Tuesday, March 14, 2017

Review: Waiting is All the Rage

By Ed Malin

This March at The Brick, Theater of the Apes is presenting Zamboni Godot (written and directed by Ayun Halliday) in repertory with Lunchtime (written and directed by Greg Kotis). Both shows will definitely change your perspective on life.
I walked into Zamboni Godot tonight curious about how this fine team of women would adapt Samuel Beckett’s Waiting for Godot into a meaningful show that is “100% Bechdel Test Approved!”  It seems that the source material is only supposed to be performed by men, and has some male-centered jokes.  Well, good thing for Theater of the Apes, our world is full of all the things you will find condensed into the 21 scenes of waiting which make up the play.  The author’s experience as a New York Neo-Futurist shines through in the snappy dialogue and bonding between Gogo (Marjorie Duffield) and Didi (Chris Lindsay-Abaire) and the chorus of women.
64 years after the premiere of Beckett’s play, life is full of time-saving devices.  Yet, Zamboni Godot shows that more and more often, with globalization and interconnectedness, waiting is the entire narrative.  If you go to the DMV and you don’t want to wait, will you go home or will you just keep waiting?  If you are stuck in traffic on the highway, can you even leave the line of waiting cars?
The show starts with Gogo and Didi watching the Zamboni machine retouch the surface of an ice skating rink.  They want to be the first to tear into the pristine ice, but the rest of the mob rush in before them.   In many other situations, Gogo and Didi are told (or believe) that the elusive Godot character will soon join them, but that doesn’t make the rest of the line for the Coney Island Cyclone willing to let him cut.  Maybe the hope that Godot will join them is what stops Gogo from hanging herself.  She carries noose around with her and takes it out when confronted with extremely agonizing wait times.  When Gogo and Didi go to a nightclub in hope of meeting DJ Godot, they see on the flyer that they would need to wait until sunrise.  Why does everything in the club scene happen so late?  Another irritation of modernity.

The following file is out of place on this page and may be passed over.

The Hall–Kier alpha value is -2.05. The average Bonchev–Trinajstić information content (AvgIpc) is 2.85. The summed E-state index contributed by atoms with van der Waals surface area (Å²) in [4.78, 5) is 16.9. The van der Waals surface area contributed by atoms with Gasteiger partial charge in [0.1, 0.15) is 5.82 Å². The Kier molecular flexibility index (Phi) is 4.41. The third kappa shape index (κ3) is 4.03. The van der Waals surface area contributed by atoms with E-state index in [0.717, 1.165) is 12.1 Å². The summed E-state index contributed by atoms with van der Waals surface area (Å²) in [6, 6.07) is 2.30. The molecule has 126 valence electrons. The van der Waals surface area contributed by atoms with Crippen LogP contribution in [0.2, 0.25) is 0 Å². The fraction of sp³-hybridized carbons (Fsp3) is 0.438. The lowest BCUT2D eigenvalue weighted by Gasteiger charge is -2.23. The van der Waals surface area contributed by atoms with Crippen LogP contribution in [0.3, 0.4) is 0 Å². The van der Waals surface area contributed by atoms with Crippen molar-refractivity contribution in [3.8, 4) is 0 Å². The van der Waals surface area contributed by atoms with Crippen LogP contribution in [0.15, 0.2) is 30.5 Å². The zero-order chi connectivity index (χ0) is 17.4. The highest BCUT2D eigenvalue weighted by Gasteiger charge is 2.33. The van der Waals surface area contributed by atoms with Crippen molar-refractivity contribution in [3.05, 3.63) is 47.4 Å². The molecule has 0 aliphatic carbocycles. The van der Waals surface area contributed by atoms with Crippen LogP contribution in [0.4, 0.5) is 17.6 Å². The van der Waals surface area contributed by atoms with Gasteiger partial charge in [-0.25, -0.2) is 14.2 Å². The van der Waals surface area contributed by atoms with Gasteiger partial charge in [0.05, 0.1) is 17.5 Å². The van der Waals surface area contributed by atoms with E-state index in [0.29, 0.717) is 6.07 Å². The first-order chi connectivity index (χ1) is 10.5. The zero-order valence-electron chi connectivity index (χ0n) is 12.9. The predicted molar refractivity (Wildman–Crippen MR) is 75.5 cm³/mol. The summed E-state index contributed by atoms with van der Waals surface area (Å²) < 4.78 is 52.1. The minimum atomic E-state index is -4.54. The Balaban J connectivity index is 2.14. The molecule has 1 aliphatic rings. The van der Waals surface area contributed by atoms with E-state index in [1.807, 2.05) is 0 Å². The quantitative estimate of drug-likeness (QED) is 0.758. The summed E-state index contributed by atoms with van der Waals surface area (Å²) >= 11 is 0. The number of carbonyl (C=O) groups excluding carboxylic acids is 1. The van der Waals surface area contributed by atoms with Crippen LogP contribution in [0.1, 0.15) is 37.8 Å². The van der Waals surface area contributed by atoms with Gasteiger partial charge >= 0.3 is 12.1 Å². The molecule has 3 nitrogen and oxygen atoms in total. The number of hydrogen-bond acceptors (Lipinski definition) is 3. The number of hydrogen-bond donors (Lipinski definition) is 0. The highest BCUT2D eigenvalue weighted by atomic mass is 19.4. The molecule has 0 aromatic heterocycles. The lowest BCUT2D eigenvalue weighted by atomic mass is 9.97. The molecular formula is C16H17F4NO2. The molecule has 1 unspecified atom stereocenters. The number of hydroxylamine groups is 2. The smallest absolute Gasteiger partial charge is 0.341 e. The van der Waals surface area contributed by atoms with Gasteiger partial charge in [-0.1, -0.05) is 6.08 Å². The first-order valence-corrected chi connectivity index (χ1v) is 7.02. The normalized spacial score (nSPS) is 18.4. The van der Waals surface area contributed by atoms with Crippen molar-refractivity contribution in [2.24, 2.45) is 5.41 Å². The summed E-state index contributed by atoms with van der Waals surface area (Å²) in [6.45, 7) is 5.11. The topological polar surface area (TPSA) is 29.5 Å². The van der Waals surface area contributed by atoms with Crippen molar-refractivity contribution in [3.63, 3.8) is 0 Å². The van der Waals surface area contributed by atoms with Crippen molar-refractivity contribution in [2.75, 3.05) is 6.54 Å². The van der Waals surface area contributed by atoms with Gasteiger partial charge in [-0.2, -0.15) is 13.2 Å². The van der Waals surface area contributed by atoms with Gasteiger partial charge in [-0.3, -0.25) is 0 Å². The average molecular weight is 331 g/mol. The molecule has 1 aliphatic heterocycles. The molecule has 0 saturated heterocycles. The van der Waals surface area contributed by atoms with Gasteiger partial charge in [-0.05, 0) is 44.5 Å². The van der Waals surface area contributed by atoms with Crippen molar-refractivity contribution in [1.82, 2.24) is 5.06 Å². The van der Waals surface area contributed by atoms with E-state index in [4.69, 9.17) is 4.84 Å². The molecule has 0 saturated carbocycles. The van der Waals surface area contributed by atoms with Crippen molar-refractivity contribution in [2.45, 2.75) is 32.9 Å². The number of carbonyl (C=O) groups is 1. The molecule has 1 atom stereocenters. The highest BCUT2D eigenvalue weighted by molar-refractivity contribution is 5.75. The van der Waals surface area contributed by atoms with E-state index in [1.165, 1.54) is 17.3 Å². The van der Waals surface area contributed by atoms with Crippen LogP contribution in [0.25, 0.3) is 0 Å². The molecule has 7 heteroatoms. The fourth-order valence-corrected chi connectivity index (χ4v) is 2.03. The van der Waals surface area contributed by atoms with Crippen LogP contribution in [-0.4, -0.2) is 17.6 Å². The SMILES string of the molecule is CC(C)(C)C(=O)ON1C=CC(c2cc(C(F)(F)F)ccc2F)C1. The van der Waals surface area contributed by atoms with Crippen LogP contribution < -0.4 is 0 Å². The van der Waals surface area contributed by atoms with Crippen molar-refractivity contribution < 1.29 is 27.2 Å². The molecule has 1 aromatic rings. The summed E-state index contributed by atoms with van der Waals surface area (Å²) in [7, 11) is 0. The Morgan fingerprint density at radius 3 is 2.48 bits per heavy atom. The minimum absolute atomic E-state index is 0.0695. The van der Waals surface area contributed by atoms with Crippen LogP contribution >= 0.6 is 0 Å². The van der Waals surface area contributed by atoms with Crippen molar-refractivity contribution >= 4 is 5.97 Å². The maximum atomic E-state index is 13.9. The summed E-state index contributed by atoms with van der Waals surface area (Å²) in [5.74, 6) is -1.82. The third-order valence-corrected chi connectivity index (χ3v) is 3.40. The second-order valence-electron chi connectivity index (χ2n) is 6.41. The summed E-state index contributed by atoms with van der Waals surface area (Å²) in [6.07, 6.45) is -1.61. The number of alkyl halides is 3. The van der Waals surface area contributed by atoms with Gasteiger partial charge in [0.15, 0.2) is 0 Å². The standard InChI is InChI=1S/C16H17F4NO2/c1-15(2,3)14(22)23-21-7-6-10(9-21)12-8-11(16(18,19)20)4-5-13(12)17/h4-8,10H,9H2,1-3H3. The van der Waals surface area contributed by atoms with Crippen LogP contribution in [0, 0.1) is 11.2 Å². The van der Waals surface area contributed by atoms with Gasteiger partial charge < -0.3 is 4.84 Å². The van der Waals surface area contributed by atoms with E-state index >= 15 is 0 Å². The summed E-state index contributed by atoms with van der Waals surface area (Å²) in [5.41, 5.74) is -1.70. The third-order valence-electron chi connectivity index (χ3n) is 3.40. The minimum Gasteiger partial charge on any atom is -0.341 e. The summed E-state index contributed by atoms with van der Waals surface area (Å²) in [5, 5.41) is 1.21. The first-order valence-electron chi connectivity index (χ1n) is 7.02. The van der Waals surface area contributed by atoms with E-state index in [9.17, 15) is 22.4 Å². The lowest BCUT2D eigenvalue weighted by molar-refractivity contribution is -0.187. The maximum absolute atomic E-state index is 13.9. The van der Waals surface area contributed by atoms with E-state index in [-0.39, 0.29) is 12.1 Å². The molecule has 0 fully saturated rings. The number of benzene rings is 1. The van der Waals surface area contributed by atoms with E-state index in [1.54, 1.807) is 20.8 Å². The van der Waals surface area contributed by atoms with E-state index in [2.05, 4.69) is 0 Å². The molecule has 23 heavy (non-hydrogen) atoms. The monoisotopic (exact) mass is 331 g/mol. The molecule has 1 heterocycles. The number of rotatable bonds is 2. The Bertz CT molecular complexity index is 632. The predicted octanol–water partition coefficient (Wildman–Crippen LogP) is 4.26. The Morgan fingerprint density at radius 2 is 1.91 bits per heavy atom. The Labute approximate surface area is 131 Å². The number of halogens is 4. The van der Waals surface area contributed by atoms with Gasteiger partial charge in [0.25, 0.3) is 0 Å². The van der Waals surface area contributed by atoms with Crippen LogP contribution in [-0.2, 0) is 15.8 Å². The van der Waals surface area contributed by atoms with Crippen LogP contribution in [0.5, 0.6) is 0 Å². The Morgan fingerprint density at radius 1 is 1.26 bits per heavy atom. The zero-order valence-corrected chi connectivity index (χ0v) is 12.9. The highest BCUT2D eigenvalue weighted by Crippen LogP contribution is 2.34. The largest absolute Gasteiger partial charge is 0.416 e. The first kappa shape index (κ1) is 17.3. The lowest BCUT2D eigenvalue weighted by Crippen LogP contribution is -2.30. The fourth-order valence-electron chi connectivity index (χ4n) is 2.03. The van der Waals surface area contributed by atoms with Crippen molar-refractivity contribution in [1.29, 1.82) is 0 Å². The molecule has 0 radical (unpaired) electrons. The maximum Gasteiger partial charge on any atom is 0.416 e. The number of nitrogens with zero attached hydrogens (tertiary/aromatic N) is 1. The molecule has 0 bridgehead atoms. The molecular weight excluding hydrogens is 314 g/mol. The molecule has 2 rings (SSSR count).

photo Sue Jaye Johnson
There’s more.  Gogo and Didi are staffing a polling center, but no one has come to vote (!)  Didi and Gogo are marooned on a desert island and a ship does not stop for them; what else is there to do but wait?  At the Louvre Museum, there is a huge line to see the Mona Lisa so Didi pinches someone to get her our of the way.  Waiting for the ball to drop in Times Square, or for a delayed airplane to take off when the seatbelts must remain fastened and they can only imagine Skymall shopping, or the time when they are trapped in quicksand and only waiting will allow for survival, these situations all have their challenges.  The most touching scene for me was when Didi was on her deathbed and Gogo took a break to buy a snack at the wrong moment.  Yet, there was still more to come, perhaps to remind us that our waiting may never end.
Congratulations to this fine show and to the Zamboner chorus: Laura Allen, Johanna Cox, Tiina Dohrmann, Angie Pflanz, Sandye Renz, Kate Ryan and Stephanie Summerville.  Marc Aubin’s set design skillfully creates so many rapidly-changeable scenarios, such as the Big Box Store where all the women push beautiful red chairs instead of shopping carts.  Morgan Zipf-Meister’s lighting helps show the loneliness of a moonlit crossroads and the superficial bliss of an annoying ashram.  I found the whole show to be as entertaining as it was compassionate.

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